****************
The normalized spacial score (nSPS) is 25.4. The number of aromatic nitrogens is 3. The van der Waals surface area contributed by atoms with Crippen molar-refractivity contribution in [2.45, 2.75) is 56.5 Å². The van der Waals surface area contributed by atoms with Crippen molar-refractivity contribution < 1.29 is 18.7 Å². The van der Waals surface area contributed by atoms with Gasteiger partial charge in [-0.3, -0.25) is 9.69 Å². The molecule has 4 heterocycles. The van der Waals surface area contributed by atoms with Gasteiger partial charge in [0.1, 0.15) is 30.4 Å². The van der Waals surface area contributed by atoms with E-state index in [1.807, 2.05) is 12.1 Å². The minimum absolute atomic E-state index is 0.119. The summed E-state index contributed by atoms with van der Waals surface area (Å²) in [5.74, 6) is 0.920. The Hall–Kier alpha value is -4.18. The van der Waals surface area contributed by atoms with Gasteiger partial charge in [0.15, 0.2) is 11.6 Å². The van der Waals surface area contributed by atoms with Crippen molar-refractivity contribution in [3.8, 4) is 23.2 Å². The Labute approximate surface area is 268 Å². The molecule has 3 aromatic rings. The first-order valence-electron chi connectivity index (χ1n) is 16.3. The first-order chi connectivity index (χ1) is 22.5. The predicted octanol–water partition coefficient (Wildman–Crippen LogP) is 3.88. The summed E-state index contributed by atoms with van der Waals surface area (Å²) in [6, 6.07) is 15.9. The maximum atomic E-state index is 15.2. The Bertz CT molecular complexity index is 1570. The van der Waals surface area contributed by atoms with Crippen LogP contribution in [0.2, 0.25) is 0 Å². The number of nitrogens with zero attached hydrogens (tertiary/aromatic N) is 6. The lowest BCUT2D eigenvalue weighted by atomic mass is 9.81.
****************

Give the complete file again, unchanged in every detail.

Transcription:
The normalized spacial score (nSPS) is 25.4. The number of aromatic nitrogens is 3. The van der Waals surface area contributed by atoms with Crippen molar-refractivity contribution in [2.45, 2.75) is 56.5 Å². The van der Waals surface area contributed by atoms with Crippen molar-refractivity contribution < 1.29 is 18.7 Å². The van der Waals surface area contributed by atoms with Gasteiger partial charge in [-0.3, -0.25) is 9.69 Å². The molecule has 4 heterocycles. The van der Waals surface area contributed by atoms with Gasteiger partial charge in [0.1, 0.15) is 30.4 Å². The van der Waals surface area contributed by atoms with E-state index in [1.807, 2.05) is 12.1 Å². The minimum absolute atomic E-state index is 0.119. The summed E-state index contributed by atoms with van der Waals surface area (Å²) in [5.74, 6) is 0.920. The Hall–Kier alpha value is -4.18. The van der Waals surface area contributed by atoms with Gasteiger partial charge in [0.15, 0.2) is 11.6 Å². The van der Waals surface area contributed by atoms with Crippen molar-refractivity contribution in [3.8, 4) is 23.2 Å². The Labute approximate surface area is 268 Å². The molecule has 3 aromatic rings. The first-order valence-electron chi connectivity index (χ1n) is 16.3. The first-order chi connectivity index (χ1) is 22.5. The predicted octanol–water partition coefficient (Wildman–Crippen LogP) is 3.88. The summed E-state index contributed by atoms with van der Waals surface area (Å²) in [6, 6.07) is 15.9. The maximum atomic E-state index is 15.2. The Bertz CT molecular complexity index is 1570. The van der Waals surface area contributed by atoms with Crippen LogP contribution in [0.2, 0.25) is 0 Å². The number of nitrogens with zero attached hydrogens (tertiary/aromatic N) is 6. The lowest BCUT2D eigenvalue weighted by atomic mass is 9.81.